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Lowering the Temperature of a Heated Discussion

        Yvette Erasmus, PsyD, discusses how to ensure conversations are productive and result in positive outcomes when problems or concerns arise.
        Having a loved one in a nursing home or other post-acute and long-term care setting is fraught with challenges and stresses, even in the best of circumstances. Family members experience many worries, concerns, fears, and even sometimes guilt about the new situation. They often have many questions as they adjust to a new normal. At the same time, residents may feel a sense of loss and uncertainty while practitioners and staff are often stressed, exhausted, hurried, and overworked.
        At the intersection of these varying emotional realities, interactions can become charged, heated, and volatile. So how can you bring the heat down and enable positive conversations, outcomes, and relationships? Here are some key practices that work.

        Assume Good Intent

        When people feel helpless or concerned, they often jump to blame and accusations to alleviate their helplessness and to feel like they are “doing something.” Unfortunately, this often leads to exhausting power struggles and an erosion of trust. If you notice yourself wanting to exert control over a situation or find yourself becoming triggered, first deliberately pause, take a few deep breaths, and ground yourself in the present.
        Then take a moment to gather more information and to ask for something that might help. For example, if you are upset that your mother says she didn’t get her breakfast, begin with curiosity and ask questions that can help you understand the context. Did staff not bring her a meal? Did she get a meal but declined to eat it? Does she prefer other types of food? Did she eat breakfast but may have forgotten?
        Understanding the context will help you refine your response to what is actually needed, and this way you can help others be more effective at helping you. When family and staff are united in their focus on the resident’s well-being and assume good intentions (even if learning may be needed), conversations will be more productive and focused on win-win solutions for everyone.

        Focus on Needs

        All human behavior is driven by underlying needs and our desire to meet those needs. Conflicts occur when we become attached to strategies to meet an important need, and conflicts can be deescalated and defused when we take the time to focus on the underlying needs that are “up” in a situation.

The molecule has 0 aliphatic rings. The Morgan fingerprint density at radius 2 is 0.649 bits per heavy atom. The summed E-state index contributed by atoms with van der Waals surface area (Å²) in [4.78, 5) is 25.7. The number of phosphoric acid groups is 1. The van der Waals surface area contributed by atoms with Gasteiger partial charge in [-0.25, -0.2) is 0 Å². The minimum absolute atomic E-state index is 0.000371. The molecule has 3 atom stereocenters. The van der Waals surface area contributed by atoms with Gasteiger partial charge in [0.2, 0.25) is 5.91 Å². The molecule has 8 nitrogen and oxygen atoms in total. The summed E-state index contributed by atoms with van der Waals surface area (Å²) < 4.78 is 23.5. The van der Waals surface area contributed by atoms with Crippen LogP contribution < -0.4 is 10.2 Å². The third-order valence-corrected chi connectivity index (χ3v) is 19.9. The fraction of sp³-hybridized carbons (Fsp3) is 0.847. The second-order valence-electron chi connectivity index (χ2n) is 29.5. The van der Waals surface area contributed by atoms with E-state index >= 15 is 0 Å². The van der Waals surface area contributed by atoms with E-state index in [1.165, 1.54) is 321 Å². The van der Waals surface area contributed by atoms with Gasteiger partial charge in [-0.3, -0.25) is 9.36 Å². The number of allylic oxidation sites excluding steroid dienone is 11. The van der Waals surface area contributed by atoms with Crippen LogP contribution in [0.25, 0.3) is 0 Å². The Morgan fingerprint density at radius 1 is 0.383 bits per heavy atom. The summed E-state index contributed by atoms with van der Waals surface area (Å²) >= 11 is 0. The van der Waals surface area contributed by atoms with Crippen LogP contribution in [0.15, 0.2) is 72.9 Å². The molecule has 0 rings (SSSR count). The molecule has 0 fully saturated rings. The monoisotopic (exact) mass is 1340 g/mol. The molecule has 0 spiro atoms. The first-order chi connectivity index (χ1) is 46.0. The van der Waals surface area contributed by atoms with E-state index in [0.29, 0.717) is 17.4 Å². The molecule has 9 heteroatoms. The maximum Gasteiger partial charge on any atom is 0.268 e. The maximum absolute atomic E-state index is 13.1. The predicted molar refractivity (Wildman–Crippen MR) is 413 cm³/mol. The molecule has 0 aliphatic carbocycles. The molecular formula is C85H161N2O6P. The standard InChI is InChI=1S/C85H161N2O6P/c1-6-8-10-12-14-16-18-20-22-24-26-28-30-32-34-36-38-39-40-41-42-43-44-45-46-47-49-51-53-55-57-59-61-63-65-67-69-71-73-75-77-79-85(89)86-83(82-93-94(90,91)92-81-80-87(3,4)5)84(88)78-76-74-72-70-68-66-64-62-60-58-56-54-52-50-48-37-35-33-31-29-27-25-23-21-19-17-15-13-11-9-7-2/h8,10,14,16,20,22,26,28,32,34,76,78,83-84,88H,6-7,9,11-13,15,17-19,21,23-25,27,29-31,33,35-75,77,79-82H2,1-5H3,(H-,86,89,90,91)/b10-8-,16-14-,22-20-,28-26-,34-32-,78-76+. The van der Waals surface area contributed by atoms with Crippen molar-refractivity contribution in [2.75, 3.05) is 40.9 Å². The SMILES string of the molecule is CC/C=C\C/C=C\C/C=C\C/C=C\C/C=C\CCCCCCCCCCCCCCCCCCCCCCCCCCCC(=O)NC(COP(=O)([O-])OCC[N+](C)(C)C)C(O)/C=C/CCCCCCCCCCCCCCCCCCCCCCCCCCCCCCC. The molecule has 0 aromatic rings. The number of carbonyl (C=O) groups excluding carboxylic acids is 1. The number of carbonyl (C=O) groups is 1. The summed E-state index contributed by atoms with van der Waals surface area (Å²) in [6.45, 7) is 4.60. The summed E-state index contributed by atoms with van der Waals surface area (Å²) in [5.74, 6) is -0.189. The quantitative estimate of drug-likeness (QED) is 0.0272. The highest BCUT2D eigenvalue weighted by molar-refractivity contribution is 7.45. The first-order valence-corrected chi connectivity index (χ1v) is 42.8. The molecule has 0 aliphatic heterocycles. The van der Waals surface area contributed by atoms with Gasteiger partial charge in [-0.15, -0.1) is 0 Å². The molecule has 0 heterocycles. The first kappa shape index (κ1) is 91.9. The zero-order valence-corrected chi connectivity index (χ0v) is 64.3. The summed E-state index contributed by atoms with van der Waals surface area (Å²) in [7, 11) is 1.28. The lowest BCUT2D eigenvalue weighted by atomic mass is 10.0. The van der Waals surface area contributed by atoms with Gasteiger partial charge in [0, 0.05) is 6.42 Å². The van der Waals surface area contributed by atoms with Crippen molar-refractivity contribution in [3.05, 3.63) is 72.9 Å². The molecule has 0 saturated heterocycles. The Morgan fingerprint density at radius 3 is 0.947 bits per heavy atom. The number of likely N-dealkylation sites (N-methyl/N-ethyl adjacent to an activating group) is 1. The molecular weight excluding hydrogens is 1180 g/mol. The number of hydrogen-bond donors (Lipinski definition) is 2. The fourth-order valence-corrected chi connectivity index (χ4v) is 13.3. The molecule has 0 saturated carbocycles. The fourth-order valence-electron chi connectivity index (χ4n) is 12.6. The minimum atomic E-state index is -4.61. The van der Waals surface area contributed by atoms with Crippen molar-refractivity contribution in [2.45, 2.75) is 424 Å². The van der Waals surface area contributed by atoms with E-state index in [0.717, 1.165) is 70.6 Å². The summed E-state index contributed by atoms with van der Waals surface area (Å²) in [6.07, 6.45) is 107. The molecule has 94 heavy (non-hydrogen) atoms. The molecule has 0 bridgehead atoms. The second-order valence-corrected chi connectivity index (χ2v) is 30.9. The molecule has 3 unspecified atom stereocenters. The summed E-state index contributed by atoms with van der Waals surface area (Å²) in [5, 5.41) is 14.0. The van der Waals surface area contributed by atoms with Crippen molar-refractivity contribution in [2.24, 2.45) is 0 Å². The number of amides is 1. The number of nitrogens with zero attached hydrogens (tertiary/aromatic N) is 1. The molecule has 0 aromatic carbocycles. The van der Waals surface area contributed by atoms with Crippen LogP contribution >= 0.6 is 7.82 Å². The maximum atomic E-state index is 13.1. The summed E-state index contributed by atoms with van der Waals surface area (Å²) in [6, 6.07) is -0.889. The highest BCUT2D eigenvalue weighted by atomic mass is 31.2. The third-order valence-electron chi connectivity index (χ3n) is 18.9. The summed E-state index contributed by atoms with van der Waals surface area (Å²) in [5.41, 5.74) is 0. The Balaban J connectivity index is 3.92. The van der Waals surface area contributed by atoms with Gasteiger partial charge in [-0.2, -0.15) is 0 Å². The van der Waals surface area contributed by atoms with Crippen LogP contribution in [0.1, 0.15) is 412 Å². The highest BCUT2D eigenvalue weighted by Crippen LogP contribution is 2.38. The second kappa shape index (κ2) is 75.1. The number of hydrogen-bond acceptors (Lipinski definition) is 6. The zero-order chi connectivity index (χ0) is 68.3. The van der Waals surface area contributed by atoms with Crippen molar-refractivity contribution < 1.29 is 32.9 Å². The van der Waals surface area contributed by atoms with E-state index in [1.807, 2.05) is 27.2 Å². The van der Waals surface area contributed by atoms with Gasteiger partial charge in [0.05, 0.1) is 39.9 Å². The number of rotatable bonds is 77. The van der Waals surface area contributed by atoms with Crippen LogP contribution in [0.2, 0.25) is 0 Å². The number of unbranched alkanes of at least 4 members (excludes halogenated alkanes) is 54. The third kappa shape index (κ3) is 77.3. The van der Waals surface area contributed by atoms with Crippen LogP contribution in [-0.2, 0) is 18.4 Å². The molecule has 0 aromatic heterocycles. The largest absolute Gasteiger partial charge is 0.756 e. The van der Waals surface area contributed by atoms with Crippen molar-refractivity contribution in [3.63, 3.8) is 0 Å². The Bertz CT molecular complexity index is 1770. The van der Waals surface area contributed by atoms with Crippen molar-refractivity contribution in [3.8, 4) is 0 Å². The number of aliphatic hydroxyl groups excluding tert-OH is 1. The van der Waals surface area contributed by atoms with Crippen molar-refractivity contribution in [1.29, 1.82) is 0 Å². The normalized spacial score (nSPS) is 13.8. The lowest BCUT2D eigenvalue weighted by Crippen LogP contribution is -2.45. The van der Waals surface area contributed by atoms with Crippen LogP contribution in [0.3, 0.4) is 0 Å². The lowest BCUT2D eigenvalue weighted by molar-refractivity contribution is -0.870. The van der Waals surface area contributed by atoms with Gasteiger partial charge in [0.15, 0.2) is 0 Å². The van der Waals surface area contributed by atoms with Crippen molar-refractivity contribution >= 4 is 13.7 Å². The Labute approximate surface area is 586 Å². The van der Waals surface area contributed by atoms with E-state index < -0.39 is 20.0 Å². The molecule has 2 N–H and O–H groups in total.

When you’re upset, ask yourself: is this about my need for safety? Or perhaps is it about predictability, choice, trust, care, or purpose? Conversely, also consider what need the other person is trying to meet by what they did; perhaps it is a need for completion or ease. When we start any charged conversation by focusing on needs, we are far more likely to find strategies that can work for all people instead of getting stuck in power struggles.
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        Cooling down a heated conversation may be easier than you think.

        Hear What People Mean

        Hear what people mean — don’t get distracted by how they say it. Offering people grace is a powerful move. When someone is upset about something, focus on what is deeply important to them instead of tightening up around their emotional intensity. As soon as they feel seen, heard, and acknowledged, the intensity will defuse on its own.
        Don’t get distracted by people’s anger or frustration. When people raise their voices, they often have a deep need to be seen and heard. When you meet that need by acknowledging their feelings and repeating their concerns back to them, people will downshift and start to naturally lower their voice.
        When a loved one is upset, look behind their anger or sadness to the deeper needs they may have in the situation. Instead of panicking or having a knee-jerk reaction, relax your own nervous system, name their feelings, guess at their needs, and reassure them that you’re there to help and support them. Lead the conversation with a sense of shared humanity: “Can you tell me more about the problem?” “I understand you’re upset. Tell me what’s happening.” Then ground yourself in the question: What will help? Instead of focusing on what is wrong, put your energy into the solution.

        Questions to Ask Your Practitioner

        • I’d like to help the staff understand what some of my loved one’s triggers are. Who is the best person to connect with about this?
        • Who is the best person to talk to if I have a concern about my loved one’s care?

        What You Can Do

        • Clearly identify what matters to you about the situation. What are the underlying needs you’d like to go to bat for in the situation?
        • Ask questions to get the full picture before reacting in the moment.
        • Resist the urge to assign blame; instead ask for something that might help or could move the situation forward in a positive way.

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